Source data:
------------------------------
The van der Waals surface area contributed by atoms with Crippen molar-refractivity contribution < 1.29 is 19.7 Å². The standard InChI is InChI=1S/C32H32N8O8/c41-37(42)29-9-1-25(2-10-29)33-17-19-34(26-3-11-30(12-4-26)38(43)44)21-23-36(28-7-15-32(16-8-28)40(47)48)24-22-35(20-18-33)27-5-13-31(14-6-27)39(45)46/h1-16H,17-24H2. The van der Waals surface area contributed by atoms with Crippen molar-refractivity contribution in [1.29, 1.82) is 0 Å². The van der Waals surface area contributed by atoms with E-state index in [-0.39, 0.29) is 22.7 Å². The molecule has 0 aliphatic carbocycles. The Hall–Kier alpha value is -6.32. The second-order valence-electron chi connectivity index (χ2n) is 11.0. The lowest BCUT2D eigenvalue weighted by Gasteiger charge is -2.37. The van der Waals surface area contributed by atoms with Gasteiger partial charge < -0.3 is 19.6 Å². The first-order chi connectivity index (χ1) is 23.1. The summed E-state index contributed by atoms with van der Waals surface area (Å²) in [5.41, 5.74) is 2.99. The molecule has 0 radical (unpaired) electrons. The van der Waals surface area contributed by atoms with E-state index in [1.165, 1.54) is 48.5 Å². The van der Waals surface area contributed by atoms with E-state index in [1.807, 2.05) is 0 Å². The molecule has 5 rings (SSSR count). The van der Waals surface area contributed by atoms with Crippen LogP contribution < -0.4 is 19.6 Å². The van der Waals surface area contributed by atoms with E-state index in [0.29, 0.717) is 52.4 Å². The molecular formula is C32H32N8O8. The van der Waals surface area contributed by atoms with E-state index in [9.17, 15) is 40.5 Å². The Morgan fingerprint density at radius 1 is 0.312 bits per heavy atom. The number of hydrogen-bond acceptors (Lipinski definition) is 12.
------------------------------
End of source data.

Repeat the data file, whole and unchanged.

The van der Waals surface area contributed by atoms with Crippen molar-refractivity contribution < 1.29 is 19.7 Å². The standard InChI is InChI=1S/C32H32N8O8/c41-37(42)29-9-1-25(2-10-29)33-17-19-34(26-3-11-30(12-4-26)38(43)44)21-23-36(28-7-15-32(16-8-28)40(47)48)24-22-35(20-18-33)27-5-13-31(14-6-27)39(45)46/h1-16H,17-24H2. The van der Waals surface area contributed by atoms with Crippen molar-refractivity contribution in [1.29, 1.82) is 0 Å². The van der Waals surface area contributed by atoms with E-state index in [-0.39, 0.29) is 22.7 Å². The molecule has 0 aliphatic carbocycles. The Hall–Kier alpha value is -6.32. The second-order valence-electron chi connectivity index (χ2n) is 11.0. The lowest BCUT2D eigenvalue weighted by Gasteiger charge is -2.37. The van der Waals surface area contributed by atoms with Gasteiger partial charge < -0.3 is 19.6 Å². The first-order chi connectivity index (χ1) is 23.1. The summed E-state index contributed by atoms with van der Waals surface area (Å²) in [5.41, 5.74) is 2.99. The molecule has 0 radical (unpaired) electrons. The van der Waals surface area contributed by atoms with E-state index in [1.165, 1.54) is 48.5 Å². The van der Waals surface area contributed by atoms with E-state index in [1.807, 2.05) is 0 Å². The molecule has 5 rings (SSSR count). The van der Waals surface area contributed by atoms with Crippen LogP contribution < -0.4 is 19.6 Å². The van der Waals surface area contributed by atoms with E-state index in [0.29, 0.717) is 52.4 Å². The molecular formula is C32H32N8O8. The van der Waals surface area contributed by atoms with E-state index in [9.17, 15) is 40.5 Å². The Morgan fingerprint density at radius 1 is 0.312 bits per heavy atom. The number of hydrogen-bond acceptors (Lipinski definition) is 12.